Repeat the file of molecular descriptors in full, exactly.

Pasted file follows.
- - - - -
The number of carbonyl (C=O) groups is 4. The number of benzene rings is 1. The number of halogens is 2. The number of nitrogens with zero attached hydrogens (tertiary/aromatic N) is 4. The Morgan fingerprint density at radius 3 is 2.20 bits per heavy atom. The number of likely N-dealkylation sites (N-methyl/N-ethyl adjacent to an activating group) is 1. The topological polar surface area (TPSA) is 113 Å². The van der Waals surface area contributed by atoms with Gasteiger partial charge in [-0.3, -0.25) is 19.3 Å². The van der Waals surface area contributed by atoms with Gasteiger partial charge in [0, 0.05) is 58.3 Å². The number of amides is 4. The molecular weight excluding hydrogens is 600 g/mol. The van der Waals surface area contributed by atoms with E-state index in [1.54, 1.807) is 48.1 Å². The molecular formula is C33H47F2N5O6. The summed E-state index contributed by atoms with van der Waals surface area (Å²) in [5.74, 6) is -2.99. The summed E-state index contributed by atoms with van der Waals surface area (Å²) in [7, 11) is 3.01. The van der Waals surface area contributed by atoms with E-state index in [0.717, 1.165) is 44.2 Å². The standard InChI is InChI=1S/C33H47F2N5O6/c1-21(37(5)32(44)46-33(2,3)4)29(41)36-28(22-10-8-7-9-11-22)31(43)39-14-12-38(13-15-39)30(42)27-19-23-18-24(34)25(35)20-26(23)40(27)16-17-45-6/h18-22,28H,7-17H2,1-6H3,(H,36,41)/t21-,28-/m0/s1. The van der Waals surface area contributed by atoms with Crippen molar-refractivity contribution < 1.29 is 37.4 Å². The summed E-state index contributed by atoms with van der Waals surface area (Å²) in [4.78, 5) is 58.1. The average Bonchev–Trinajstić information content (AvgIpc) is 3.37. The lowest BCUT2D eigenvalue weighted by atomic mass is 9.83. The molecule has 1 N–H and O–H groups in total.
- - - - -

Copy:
The number of carbonyl (C=O) groups is 4. The number of benzene rings is 1. The number of halogens is 2. The number of nitrogens with zero attached hydrogens (tertiary/aromatic N) is 4. The Morgan fingerprint density at radius 3 is 2.20 bits per heavy atom. The number of likely N-dealkylation sites (N-methyl/N-ethyl adjacent to an activating group) is 1. The topological polar surface area (TPSA) is 113 Å². The van der Waals surface area contributed by atoms with Gasteiger partial charge in [-0.3, -0.25) is 19.3 Å². The van der Waals surface area contributed by atoms with Gasteiger partial charge in [0, 0.05) is 58.3 Å². The number of amides is 4. The molecular weight excluding hydrogens is 600 g/mol. The van der Waals surface area contributed by atoms with E-state index in [1.54, 1.807) is 48.1 Å². The molecular formula is C33H47F2N5O6. The summed E-state index contributed by atoms with van der Waals surface area (Å²) in [5.74, 6) is -2.99. The summed E-state index contributed by atoms with van der Waals surface area (Å²) in [7, 11) is 3.01. The van der Waals surface area contributed by atoms with E-state index in [0.717, 1.165) is 44.2 Å². The standard InChI is InChI=1S/C33H47F2N5O6/c1-21(37(5)32(44)46-33(2,3)4)29(41)36-28(22-10-8-7-9-11-22)31(43)39-14-12-38(13-15-39)30(42)27-19-23-18-24(34)25(35)20-26(23)40(27)16-17-45-6/h18-22,28H,7-17H2,1-6H3,(H,36,41)/t21-,28-/m0/s1. The van der Waals surface area contributed by atoms with Crippen molar-refractivity contribution < 1.29 is 37.4 Å². The summed E-state index contributed by atoms with van der Waals surface area (Å²) in [4.78, 5) is 58.1. The average Bonchev–Trinajstić information content (AvgIpc) is 3.37. The lowest BCUT2D eigenvalue weighted by atomic mass is 9.83. The molecule has 1 N–H and O–H groups in total.